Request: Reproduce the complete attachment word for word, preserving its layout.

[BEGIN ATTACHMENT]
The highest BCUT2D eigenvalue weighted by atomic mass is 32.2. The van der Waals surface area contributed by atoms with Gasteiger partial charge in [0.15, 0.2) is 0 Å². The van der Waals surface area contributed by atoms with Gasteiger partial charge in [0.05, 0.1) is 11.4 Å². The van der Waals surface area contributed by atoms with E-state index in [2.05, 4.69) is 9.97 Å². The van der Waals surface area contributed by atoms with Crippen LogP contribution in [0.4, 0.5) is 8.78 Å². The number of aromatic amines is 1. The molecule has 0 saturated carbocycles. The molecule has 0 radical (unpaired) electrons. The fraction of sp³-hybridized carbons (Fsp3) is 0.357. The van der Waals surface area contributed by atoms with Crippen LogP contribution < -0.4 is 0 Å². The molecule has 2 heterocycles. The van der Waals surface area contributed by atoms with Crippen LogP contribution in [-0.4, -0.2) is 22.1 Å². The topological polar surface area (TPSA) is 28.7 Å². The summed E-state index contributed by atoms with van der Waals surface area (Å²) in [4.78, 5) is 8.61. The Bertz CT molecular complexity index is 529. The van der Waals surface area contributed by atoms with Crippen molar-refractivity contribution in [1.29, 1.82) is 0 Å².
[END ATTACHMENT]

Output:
The highest BCUT2D eigenvalue weighted by atomic mass is 32.2. The van der Waals surface area contributed by atoms with Gasteiger partial charge in [0.15, 0.2) is 0 Å². The van der Waals surface area contributed by atoms with Gasteiger partial charge in [0.05, 0.1) is 11.4 Å². The van der Waals surface area contributed by atoms with E-state index in [2.05, 4.69) is 9.97 Å². The van der Waals surface area contributed by atoms with Crippen LogP contribution in [0.4, 0.5) is 8.78 Å². The number of aromatic amines is 1. The molecule has 0 saturated carbocycles. The molecule has 0 radical (unpaired) electrons. The fraction of sp³-hybridized carbons (Fsp3) is 0.357. The van der Waals surface area contributed by atoms with Crippen LogP contribution < -0.4 is 0 Å². The molecule has 2 heterocycles. The van der Waals surface area contributed by atoms with Crippen LogP contribution in [-0.4, -0.2) is 22.1 Å². The topological polar surface area (TPSA) is 28.7 Å². The summed E-state index contributed by atoms with van der Waals surface area (Å²) in [4.78, 5) is 8.61. The Bertz CT molecular complexity index is 529. The van der Waals surface area contributed by atoms with Crippen molar-refractivity contribution in [1.29, 1.82) is 0 Å².